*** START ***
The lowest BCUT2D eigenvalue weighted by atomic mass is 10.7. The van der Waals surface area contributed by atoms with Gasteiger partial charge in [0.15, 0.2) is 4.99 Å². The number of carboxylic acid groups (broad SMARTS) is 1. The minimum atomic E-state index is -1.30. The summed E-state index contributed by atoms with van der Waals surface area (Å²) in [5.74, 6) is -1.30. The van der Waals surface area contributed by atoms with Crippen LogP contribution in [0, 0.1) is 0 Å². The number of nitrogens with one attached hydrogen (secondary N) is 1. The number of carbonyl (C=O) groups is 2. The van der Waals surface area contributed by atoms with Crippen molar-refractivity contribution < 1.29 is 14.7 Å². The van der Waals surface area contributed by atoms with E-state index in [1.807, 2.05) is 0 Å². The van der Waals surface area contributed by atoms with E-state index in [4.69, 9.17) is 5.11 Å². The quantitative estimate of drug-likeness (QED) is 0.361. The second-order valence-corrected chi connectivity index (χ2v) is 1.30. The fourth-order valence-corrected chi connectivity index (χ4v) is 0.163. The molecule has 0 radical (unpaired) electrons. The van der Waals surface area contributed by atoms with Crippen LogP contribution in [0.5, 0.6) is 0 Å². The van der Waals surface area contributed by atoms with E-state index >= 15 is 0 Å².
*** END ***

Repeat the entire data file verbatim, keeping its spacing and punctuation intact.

The lowest BCUT2D eigenvalue weighted by atomic mass is 10.7. The van der Waals surface area contributed by atoms with Gasteiger partial charge in [0.15, 0.2) is 4.99 Å². The number of carboxylic acid groups (broad SMARTS) is 1. The minimum atomic E-state index is -1.30. The summed E-state index contributed by atoms with van der Waals surface area (Å²) in [5.74, 6) is -1.30. The van der Waals surface area contributed by atoms with Crippen LogP contribution in [0, 0.1) is 0 Å². The number of nitrogens with one attached hydrogen (secondary N) is 1. The number of carbonyl (C=O) groups is 2. The van der Waals surface area contributed by atoms with Crippen molar-refractivity contribution < 1.29 is 14.7 Å². The van der Waals surface area contributed by atoms with E-state index in [1.807, 2.05) is 0 Å². The van der Waals surface area contributed by atoms with E-state index in [4.69, 9.17) is 5.11 Å². The quantitative estimate of drug-likeness (QED) is 0.361. The second-order valence-corrected chi connectivity index (χ2v) is 1.30. The fourth-order valence-corrected chi connectivity index (χ4v) is 0.163. The molecule has 0 radical (unpaired) electrons. The van der Waals surface area contributed by atoms with Crippen LogP contribution in [0.5, 0.6) is 0 Å². The van der Waals surface area contributed by atoms with E-state index >= 15 is 0 Å².